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Wilderness, Hidden Gems 10 December 2009

Posted by magicdufflepud in Uncategorized.

It’s occurred to me that I haven’t made you think in a while, at least not in any way that would have required you to weigh arguments and draw conclusions. In fact, intellectually, I’ve let this blog stagnate, preferring jauntier pursuits like the weather. My B, yo. Still time to fix that, though, so why not take a look at a subject near to dear to most Coloradoans? Wilderness. Of the federally-designated kind.

Although (because I am a nerd) I find wilderness etymologically interesting, it tends to warrant more scrutiny as it has been enshrined in American law, and amidst the legalese, you find this:

A wilderness, in contrast with those areas where man and his own works dominate the landscape, is hereby recognized as an area where the earth and its community of life are untrammeled by man, where man himself is a visitor who does not remain.

And of course, the definition is all well and good and perhaps even lightly poetic to those of a certain disposition, but when realized, it also happens to bar most what most Americans consider staples of outdoor adventure. For example: driving. You cannot drive in the wilderness. Intuitive, no?, but since Americans spend most of their waking hours firmly ensconced in a seat of one sort or another, enticing them to enter the backcountry on foot remains a difficult proposition.

Thus, Yellowstone, which was at one point a wild a geologically tumultuous place, but today resembles the National Park Service’s version of Disneyland, right down to the tour buses. You can buy an Old Faithful sno-globe and feed bears from your car. To be sure, the habituated bears will raid your campsite, eat your sno-globe and potentially your toddler, and must then be airlifted east to the still wild and remote Absaroka Range. But this is the way of Yellowstone, where commercialism cultivates our concept of the natural world. We have created nature, the roadside attraction.

For the longest time, I loathed that kind of tourism, the kind that carved up what was ostensibly wild into a more palatable yet ersatz version. I cringed at interpretive signs and centers, and for three months at a Washington, D.C. enviro non-profit, I inveighed against any use of nature as “destruction.” Sure, you could don a backpack and some hiking boots without concern, but a mountain bike presented a serious threat. Moving to Colorado, however, has helped shift that perspective.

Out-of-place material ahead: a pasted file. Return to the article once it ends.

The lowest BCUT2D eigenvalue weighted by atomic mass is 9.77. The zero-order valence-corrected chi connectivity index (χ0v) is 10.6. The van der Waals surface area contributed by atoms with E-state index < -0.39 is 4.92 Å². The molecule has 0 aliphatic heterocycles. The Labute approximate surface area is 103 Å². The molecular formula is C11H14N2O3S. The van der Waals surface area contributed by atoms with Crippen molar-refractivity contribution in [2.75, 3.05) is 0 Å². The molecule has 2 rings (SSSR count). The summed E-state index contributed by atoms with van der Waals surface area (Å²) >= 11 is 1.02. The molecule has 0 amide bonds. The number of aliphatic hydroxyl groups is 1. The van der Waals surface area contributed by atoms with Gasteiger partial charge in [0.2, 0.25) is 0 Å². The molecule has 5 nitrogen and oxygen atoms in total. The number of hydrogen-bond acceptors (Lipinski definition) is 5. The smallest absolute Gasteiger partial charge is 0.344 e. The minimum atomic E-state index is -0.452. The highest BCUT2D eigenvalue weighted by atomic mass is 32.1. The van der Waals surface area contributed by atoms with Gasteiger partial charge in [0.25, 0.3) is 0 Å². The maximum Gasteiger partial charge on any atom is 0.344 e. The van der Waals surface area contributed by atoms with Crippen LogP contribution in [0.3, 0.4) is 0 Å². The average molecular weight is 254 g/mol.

Around here, White River Wild,  backed by my former employer, I think, has pushed to include thousands of new acres in the federal Wilderness system. In general these places have remained largely untouched and feature some of the best, most primeval (if that word can take a superlative) lands in the state. They deserve inclusion in the system, to provide a buffer against developers’ caprice. And yet in places, the proposal goes too far. It closes down mountain bike trails in favor of preservation, cuts off enjoyment of the backcountry to serve a definition drawn up before mountain bikes existed.

Dedication to the idea of the wild — untouched, untrammeled — powerful a role as it may play for so many environmentalists, obscures that practical ramifications of wilderness’s exclusivity.  Fewer users means fewer supporters. It will be difficult to rally support for a product without value to a huge swath of the population. Regardless of whether the environmental community likes it, the median American doesn’t invest the natural world with intrinsic rights. She treats it as a commodity, which means we can ask questions like “How much would you pay to preserve another acre of wilderness.” Or more obliquely, “How expensive was your last backpacking trip?” And when we deny her access, that value drops commensurately. Why fight to save a product you can’t use?

In Colorado, the concern is all the more immediate, and even though the state boasts a huge population of outdoorsy-types, it’s also front and center in the debate over oil shales and extraction. If the plan establishes the Hidden Gems divides the outdoors community because of ideological concerns about mountain bikes, will that fractured coalition still come together when it faces much more real threats from extraction on the Western Slope?


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